Moss came to NLS well prepared by her years in the private sector, where she worked first as a financial planner and investment counselor with the Prudential Insurance Company, then as circulation manager with Dow Jones/Wall Street Journal. Supervising a staff of sixty-five, she managed payroll, billing, fulfillment, and production activities and the distribution of publications in Virginia.
A graduate of Wellesley College, where she studied political science and mathematics, Moss is currently pursuing an MBA at the University of Maryland. She is a member of the American Library Association and the Federal City Club of Washington, D.C., a nonpartisan organization of individuals keenly interested in public affairs and political thought.
In June 2004, Debbi MacLeod joined the Colorado Talking Book Library as the new director, bringing a variety of experience from the private sector. Early in her career, she taught history and remedial English to high school students in Maine, worked at the Colby College Library, and substituted in school media centers. She also has an entrepreneurial spirit from working in two family businesses, a manufacturing company, and an independent retail gift store.
Most recently, MacLeod spent fifteen years in the corporate world, first at Polaroid Corporation in Cambridge, Massachusetts, and then Hewlett Packard in Colorado and California. Her expertise is in market, competitive, and trend analysis, and at Polaroid she was responsible for the business library.
She received her MLIS from Simmons College, Graduate School of Library and Information Science, in Boston, Massachusetts, and her BA from Stephens College in Columbia, Missouri, with a major in history and social science as well as a secondary education teaching certificate.
In July 2004, after the retirement of Jerry Buttars, Bessie Oakes became the program manager for the Utah State Library for the Blind and Disabled. She received her bachelor's and master's degrees from the University of Utah. Before joining the Utah State Library in 1974, Oakes taught in a secondary school and served as library media specialist.
She began her NLS career as a reader's advisor librarian, a position that led to additional duties as an office manager, and then became assistant to the director. She has served on the NLS ad hoc collection development committee. She was also the president of the Keystone Library Automated System (KLAS) User Group and is currently the chair-elect for the Western Conference.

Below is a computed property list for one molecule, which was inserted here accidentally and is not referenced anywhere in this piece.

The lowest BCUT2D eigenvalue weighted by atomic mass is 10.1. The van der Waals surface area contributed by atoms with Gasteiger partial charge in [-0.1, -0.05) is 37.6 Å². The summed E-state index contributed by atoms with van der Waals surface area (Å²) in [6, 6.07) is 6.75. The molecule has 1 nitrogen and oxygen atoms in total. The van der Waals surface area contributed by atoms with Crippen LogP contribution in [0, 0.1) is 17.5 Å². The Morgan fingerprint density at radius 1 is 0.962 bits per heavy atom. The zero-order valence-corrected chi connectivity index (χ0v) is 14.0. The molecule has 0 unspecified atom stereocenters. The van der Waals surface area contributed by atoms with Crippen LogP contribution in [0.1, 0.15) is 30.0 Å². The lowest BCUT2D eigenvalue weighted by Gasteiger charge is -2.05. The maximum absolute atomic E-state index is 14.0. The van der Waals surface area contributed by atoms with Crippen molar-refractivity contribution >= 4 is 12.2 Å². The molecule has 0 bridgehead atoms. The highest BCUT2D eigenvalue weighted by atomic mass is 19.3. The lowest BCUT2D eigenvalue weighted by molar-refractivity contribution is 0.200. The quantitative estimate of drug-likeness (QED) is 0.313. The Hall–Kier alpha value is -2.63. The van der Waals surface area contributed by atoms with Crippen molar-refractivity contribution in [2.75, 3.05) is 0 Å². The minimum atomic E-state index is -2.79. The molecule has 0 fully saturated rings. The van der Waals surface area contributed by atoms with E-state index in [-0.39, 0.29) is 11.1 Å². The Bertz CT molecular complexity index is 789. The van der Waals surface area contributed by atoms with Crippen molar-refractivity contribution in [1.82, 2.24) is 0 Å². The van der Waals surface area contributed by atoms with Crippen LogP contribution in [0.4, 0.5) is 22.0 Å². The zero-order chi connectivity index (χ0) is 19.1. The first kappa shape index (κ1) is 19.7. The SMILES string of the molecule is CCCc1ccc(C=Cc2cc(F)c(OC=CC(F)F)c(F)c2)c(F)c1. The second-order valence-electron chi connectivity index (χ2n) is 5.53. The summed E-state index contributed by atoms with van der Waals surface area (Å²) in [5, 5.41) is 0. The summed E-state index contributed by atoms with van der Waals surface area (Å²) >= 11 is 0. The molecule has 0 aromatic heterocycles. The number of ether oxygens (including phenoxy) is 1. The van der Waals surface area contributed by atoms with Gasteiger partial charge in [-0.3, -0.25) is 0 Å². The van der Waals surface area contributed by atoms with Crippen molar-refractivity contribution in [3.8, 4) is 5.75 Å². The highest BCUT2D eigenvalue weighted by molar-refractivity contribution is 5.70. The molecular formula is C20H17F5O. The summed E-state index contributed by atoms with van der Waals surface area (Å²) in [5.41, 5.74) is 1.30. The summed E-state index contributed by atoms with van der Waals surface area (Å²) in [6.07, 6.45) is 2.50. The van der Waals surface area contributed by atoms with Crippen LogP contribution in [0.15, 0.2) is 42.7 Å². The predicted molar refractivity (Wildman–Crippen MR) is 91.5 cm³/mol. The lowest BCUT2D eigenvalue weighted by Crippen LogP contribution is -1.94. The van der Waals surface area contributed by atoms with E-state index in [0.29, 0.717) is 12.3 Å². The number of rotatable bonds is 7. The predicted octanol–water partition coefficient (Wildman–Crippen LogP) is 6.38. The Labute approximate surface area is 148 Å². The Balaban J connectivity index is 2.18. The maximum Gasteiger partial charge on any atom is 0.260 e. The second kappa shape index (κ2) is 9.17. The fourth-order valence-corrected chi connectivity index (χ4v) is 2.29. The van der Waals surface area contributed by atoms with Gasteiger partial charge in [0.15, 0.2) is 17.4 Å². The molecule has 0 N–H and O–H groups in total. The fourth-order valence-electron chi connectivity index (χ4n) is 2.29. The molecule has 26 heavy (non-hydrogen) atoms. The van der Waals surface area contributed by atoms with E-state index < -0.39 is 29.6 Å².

"This is an exciting time to begin this position, with digitization, new media, and new equipment," Oakes says. "There are many new and exciting changes coming, and I am looking forward to being part of those changes."
"Actually, I am returning to the division, then known as the Special Services Division, at the District of Columbia Public Library, where I began my post-MLS library career," says Phil Wong-Cross, whom many may remember as head of the NLS Reference Section before he left the field to enter an Anglican Benedictine monastery.
At the D.C. library, the now renamed Adaptive Services Division has a broader mission than before. In addition to serving as the NLS network library for the District of Columbia, the division has a senior services librarian directing programs and a bookmobile service for older adults. It also has a librarian to the deaf community who presents cultural and informational programs of interest to the deaf and hard-of-hearing community and to the general public and teaches American Sign Language in venues throughout the city.
The division staff continues to deliver talking books and playback machines--with hands-on instruction to new readers--as well as recorded, standard, and large-print books to institutions and to persons with limited mobility at their homes. "It is very exciting for me to be back in the field of librarianship I love so well," notes Wong-Cross, "and to find so many old friends, not only at NLS but in the network as well. Very nice, indeed."
Three outstanding mail carriers from Massachusetts received special recognition for dedicated service from the Perkins Braille & Talking Book Library (BTBL) and its patrons in a ceremony held at the library in Watertown, Massachusetts, on February 11.
The idea for this unique event was the brainchild of library director Kim Charlson, who wanted to acknowledge the cooperation of the U.S. Postal Service in delivering library materials and equipment to borrowers' homes. "The post office really is a vital partner in the successful operation of our library, and it just seemed natural to recognize them for this contribution," Charlson said.
As she began to plan the event, Charlson considered how best to recognize the mail carriers who deliver materials every day. The Perkins Library turned to its borrowers for their stories. An article appeared in the Perkins Library newsletter, Dots and Decibels, seeking nominations for the Outstanding Talking Book Mail Carrier. Anyone interested in nominating a mail carrier for exemplary service was asked to write a one-page letter outlining the service the carrier provides and giving examples of how he or she goes beyond simply delivering the mail to ensuring library materials are received promptly and in good condition.